Monthly Meetings

Below we have reviews of our meetings. Details of future meetings are in our Events Calendar.


On Monday 21st September Peter Thurman gave us a Zoom talk about 'Living and Working with Trees.' Peter is an environment specialist and lecturer and most of his work is as a consultant about trees. Firstly he pointed out how tenacious trees are. There were slides of trees growing through abandoned cars, and heaving up concrete slabs with their roots, holding together tons of soil to help against erosion and growing at peculiar angles in particularly windy sites. They can be huge, sculptural, magical and wondrous! We saw a huge fir tree in Mexico with fifteen children standing in front of it with room for more, and a ancient twisted olive tree in Greece that was thought to be 3000 years old. A red-wood tree in America had become a tourist attraction as a road had been cut through it and tourists could drive inside it, but it has now sadly died. Some trees have colourful bark or beautiful blossom. In Japan the cherry blossom and red acer leaves are left on the ground beneath the trees for a while as a decorative feature, and people have picnics underneath them, while we have the 'blow and go' men to get rid of them!

Compaction is the biggest killer of trees. Often intentions are to retain established trees in new housing developments but they can't cope with weight of the machinery crushing the ground and often show stress and die the following year. Trenches are cut for pipes with little thought for tree roots. We were shown a tree house that should have been a celebration of the tree, but supports had been drilled through the branches ready for fungus and rot to creep in and kill it. Street trees are sometimes vandalised, or even poisoned if someone wants to extend their driveway. After the 1968 hurricane we could see how big tree root systems are. Often like a huge plate spreading out side-ways to a large extent and quite shallow. Contractors can lay pipes underneath the roots if they dig down carefully. Also they should beware about heaping soil up around the base of a tree as the bark has a natural level and it will be killed if this happens. There are new pests and diseases ready to attack too. One designer was shocked when some pine trees that he had ordered from Italy for his Chelsea Garden display arrived covered with pine processionary moth caterpillars, and he had to quickly pick them all off. We have got used to seeing Horse Chestnut leaf miners spoiling conker trees, but there is an Indian variety that is not affected and we could plant instead. Needs a large space, but it looked beautiful with cones of flowers and no leaf damage at all. Also watch out for the Asian Long Horned beetle who hopped off a packing case in London but was caught on that occasion, and the Emerald Ash Borer from America, pretty enough for a brooch, but has already killed 2,500 trees there. Plane trees are dying in the south of France from a new fungus disease called canker stain, hope that doesn't reach London's plane trees.

Newly planted trees sometimes welcome a little support but not two planks nailed directly to them, or a metal frame around their trunk that they will outgrow and bulge through, or a choking washing line that they will have to grow around.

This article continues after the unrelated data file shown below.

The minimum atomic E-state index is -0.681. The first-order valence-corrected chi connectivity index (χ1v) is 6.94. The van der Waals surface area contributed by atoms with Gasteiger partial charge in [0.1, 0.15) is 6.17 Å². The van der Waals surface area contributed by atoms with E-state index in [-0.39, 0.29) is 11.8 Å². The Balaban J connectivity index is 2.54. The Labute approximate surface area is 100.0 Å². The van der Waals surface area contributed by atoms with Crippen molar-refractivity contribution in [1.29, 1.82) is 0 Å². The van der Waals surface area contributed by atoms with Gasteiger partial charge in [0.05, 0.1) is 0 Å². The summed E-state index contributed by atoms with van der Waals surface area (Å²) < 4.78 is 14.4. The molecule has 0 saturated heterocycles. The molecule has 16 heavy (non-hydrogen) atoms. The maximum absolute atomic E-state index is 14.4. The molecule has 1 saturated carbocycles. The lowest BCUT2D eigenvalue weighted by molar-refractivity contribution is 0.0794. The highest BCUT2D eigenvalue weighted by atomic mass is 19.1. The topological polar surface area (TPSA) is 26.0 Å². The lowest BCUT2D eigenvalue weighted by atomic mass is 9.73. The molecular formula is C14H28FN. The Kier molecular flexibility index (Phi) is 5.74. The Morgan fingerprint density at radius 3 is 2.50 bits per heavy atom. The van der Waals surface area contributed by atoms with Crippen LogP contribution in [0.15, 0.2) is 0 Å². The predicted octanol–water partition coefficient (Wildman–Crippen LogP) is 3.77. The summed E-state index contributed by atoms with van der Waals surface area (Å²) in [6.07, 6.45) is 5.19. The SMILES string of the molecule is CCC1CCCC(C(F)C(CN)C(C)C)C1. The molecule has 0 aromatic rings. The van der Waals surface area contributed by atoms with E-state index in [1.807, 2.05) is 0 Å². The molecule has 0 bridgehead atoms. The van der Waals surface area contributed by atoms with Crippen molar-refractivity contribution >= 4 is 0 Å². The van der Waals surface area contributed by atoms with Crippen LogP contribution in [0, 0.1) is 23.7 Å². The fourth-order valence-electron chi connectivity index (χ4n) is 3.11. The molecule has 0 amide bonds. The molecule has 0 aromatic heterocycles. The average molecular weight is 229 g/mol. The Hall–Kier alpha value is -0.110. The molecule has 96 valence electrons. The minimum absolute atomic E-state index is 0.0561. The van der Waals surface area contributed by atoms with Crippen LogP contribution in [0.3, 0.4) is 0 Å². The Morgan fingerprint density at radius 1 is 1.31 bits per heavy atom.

Watch out for unusual trees in London, someone has planted a house plant outside in Hackney and it is now as tall as the roof. Global warming means odd things can survive!

Peter pointed out that people would be much more careful with trees if they gave us some technical advantage, all they do is provide the oxygen we breathe! New York would be unbearable without Central Park. Peter showed us some slides of London with and without trees and we saw that they also frame architecture and disguise bad buildings.

Studies show that people convalesce more quickly in hospital if they have a view of trees rather than a car park.

French Squares are often lined with trees to give shade to the old men playing petanque. Gate way trees are planted for each village too, with different trees for each one. Lovely to see your own village's trees, you know you are nearly home! In the U.K. if we could increase the tree canopy by 6% in towns we could lower the overall temperature by 10%!

There followed slides of lovely trees we could plant such as Cercis, forest pansy, with purple flowers before the leaves come out, Oxydendron arboreum with its wonderful autumn colour, and Nyssa sylvatica which doesn't mind being water-logged. Then followed some to avoid: Ailanthus altissima, mis-named Tree of Heaven, which is banned in America as an actionable nuisance. It suckers, makes masses of seeds and heaves up pavements. Ask your neighbour to trim the roots if it is coming under your fence! Fraxinus angustifolia has weak joints and branches crack away dangerously, and Acer platanoides 'Drummondii' is famous for having variegated leaves that quickly revert to plain green and take over as they are more vigorous. Also watch out for the plastic palm trees at Brighton marina! The plastic is weathering to blue now, but nobody seems to notice.


Dr Terry Smale gave us an expert talk about 'Success with succulents.' Firstly he explained what a succulent is, basically a plant with stems or leaves modified for storage of water so that the plant can survive periods of drought. Nearly all cacti are succulents and they come from semi-desert areas. An interesting topic was convergent evolution, where plants from different families have evolved the same coping mechanism. In the slide we saw one ridged round ball that was a cactus and another that was a type of Euphorbia, both with ridges from top to bottom that can expand in good times and contract when water is sparse.